Jif Peanut Butter's Salmonella Outbreak Has Ended Smoothly

peanut butter

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Key Takeaways

  • Jif peanut butter is once again safe to eat.
  • The CDC and FDA have declared the end of a Jif peanut butter salmonella outbreak, which previously caused the company to recall 49 products this June.

After a brief hiatus, it is once again peanut butter jelly time.

A salmonella outbreak forced peanut butter company Jif to issue a voluntary recall of 49 products in June. Only yesterday did the Centers for Disease Control and Prevention (CDC) declare the outbreak over.

Jif claims to have removed impacted jars from store shelves, but it’s up to consumers to make sure that salmonella-tainted spreads aren’t lingering in their homes.

What Happened?

The Jif salmonella outbreak impacted a range of spreads and squeezes, including some of Jif’s creamy peanut butters, crunchy peanut butters, to-go packs, and squeezable pouches. The contamination likely originated from a J.M. Smucker manufacturing company in Lexington, Kentucky.

Jif voluntarily recalled these products. Afterwards, the Food and Drug Administration (FDA) posted some additional recalls for other food products that used Jif peanut butter, like certain snack cups or chocolates.

Despite the potential widespread contamination, only 21 illnesses and four hospitalizations were reported nationwide.

Which Products Were Recalled?

Although the salmonella outbreak is over, products listed in Jif’s initial recall are not magically decontaminated. They are still not safe to eat.

Because unopened peanut butter can last in the pantry from between six to nine months, it can’t hurt to double check your stock.

You can view a full list of impacted products here.

So, Can You Eat Jif Peanut Butter?

For now, Jif peanut butter has the FDA OK, as long as you are consuming a new product, and not one listed above.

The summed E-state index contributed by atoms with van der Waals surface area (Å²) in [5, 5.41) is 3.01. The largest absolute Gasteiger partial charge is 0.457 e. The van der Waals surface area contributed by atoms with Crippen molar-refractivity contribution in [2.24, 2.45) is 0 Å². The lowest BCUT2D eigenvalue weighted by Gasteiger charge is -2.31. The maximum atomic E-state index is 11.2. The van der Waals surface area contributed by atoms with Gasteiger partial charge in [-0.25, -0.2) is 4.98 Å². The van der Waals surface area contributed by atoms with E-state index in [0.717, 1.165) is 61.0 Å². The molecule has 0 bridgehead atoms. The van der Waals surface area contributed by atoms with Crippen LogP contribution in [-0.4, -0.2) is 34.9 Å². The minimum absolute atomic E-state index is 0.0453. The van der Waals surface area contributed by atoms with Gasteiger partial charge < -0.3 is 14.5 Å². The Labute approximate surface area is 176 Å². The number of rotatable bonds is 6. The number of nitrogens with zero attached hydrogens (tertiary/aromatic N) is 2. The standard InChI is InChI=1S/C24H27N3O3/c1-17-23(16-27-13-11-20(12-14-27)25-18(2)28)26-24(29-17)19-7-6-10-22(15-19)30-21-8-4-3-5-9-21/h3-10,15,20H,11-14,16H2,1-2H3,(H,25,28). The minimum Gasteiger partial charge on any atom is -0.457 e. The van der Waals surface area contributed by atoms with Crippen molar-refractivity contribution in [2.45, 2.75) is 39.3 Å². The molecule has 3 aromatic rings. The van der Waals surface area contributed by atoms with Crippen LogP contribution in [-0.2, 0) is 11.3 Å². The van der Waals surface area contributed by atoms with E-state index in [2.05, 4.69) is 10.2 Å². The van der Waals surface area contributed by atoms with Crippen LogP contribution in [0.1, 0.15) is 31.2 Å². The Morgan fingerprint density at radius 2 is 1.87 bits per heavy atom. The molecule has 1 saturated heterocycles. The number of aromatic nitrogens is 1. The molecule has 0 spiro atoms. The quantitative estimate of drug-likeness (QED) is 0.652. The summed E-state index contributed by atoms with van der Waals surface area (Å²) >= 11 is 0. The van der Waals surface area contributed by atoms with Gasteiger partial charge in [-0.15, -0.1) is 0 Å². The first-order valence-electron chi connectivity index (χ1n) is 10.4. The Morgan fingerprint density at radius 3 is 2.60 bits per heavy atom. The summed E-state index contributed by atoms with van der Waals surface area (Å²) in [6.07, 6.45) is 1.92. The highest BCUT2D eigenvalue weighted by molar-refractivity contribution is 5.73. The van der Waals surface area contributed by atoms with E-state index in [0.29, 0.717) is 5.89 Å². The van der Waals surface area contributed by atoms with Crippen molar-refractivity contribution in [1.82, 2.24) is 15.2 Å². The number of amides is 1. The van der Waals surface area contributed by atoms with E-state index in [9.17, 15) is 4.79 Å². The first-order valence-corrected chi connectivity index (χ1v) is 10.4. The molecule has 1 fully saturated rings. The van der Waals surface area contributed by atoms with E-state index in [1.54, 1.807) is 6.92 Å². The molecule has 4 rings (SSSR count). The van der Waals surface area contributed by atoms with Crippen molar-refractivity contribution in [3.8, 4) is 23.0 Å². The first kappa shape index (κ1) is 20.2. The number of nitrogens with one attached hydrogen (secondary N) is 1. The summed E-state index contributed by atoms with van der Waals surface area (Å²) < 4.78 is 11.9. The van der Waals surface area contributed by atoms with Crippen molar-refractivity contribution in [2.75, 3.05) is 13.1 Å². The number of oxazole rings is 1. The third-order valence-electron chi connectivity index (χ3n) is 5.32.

People who find impacted Jif products should discard them and wash and sanitize surfaces and utensils that may have touched the peanut butter.

Anyone who eats contaminated peanut butter and develops symptoms of salmonellosis (watery diarrhea, fever, abdominal cramps, nausea, and vomiting) should contact their healthcare provider.

Consumers can also file a recall claim with Jif online, call the company at 1-800-828-9980, or contact them at

What This Means For You

Jif peanut butter is once again safe to eat, so long as you don’t consume a product listed in the company’s June recall for salmonella.

Customers who find a recalled product in their home can file a recall claim with Jif online, call the company at 1-800-828-9980, or contact them at People who experience illness should contact a healthcare provider.

4 Sources
Verywell Health uses only high-quality sources, including peer-reviewed studies, to support the facts within our articles. Read our editorial process to learn more about how we fact-check and keep our content accurate, reliable, and trustworthy.
  1. J.M. Smucker Company. Important information on voluntary recall of select Jif products.

  2. Centers for Disease Control and Prevention. Salmonella outbreak linked to peanut butter.

  3. Food and Drug Administration. Outbreak investigation of Salmonella: peanut butter (May 2022).

  4. U.S. Department of Agriculture. What is the shelf life of peanut butter?

By Claire Wolters
Claire Wolters is a staff reporter covering health news for Verywell. She is most passionate about stories that cover real issues and spark change.